Anti-infective therapy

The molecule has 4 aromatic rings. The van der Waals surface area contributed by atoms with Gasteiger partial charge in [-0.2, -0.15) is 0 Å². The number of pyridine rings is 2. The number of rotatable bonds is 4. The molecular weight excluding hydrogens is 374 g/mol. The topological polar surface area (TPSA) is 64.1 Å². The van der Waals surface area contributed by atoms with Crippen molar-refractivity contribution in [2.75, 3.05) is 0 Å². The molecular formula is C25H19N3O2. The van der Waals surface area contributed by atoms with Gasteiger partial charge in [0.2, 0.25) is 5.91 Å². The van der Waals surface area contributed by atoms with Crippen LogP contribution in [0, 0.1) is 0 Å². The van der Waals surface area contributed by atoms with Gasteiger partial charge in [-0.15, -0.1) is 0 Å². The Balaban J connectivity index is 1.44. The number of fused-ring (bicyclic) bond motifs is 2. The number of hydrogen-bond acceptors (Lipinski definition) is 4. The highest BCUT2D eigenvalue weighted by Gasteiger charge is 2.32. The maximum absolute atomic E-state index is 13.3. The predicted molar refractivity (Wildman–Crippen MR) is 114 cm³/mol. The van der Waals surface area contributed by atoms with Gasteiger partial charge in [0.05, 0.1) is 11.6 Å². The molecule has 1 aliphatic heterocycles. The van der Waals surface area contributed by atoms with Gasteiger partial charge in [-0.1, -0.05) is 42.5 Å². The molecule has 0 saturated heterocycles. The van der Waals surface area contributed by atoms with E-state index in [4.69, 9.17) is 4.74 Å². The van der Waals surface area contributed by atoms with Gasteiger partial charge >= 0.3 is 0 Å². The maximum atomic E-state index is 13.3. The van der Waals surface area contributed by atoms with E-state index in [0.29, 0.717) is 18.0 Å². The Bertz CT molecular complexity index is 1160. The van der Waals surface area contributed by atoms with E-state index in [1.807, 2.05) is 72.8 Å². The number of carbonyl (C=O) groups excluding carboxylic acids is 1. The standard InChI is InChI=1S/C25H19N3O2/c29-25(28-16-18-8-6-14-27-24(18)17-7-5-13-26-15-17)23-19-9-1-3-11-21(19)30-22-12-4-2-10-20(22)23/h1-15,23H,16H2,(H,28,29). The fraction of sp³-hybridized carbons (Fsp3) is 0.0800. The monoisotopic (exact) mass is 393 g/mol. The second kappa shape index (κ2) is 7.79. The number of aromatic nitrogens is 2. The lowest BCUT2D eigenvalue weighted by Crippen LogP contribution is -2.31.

All patients received empiric anti-infective therapy immediately upon arrival using a combination of quinolones and clindamycin. Anti-infective management was immediately adopted according to incoming results from microbiology and resistance patterns (Figure 4). Carbapenems and glycopeptides were frequently used within the later course to control infections involving multiply resistant E. faecium and faecium, MRSA, Aeromonas species, ESBL producing E. coli, P. aeruginosa, K. pneumoniae, and S. maltophilia. Attempts to control infection with multiply resistant A. baumanii involved sulbactam, if sensitive. In selected patients positive for MRSA, in which vancomycin was not effective, linezolid was applied. Fungal infections involving C. albicans as well as non-albicans species were successfully treated with voriconazole. Anti-infective treatment combined with consequent wound debridement and removal of devitalized tissues was effective in all but one patient. This patient was already highly septic on arrival at our facility, requiring high doses of catecholamines. He further presented with beginning renal and pulmonary failure. Microbiology from wounds, respiratory tract and blood cultures identified a high level of contamination with multiple multiply resistant pathogens, for example, E. faecalis and faecium, C. albicans, F. solani, A. fumigatus, P. aeruginosa and MRSA from wounds, A. baumanii, Alcaligenes xylooxidans, E. faecalis and faecium, K. pneumoniae, MRSA and S. maltophilia from the respiratory tract, Candida species and E. faecium from blood cultures, and E. faecium and A. fumigatus from nasal swabs. Within the later course, this patient developed severe fungal sepsis that could not be controlled. This patient died on day 32 following evacuation from the disaster area.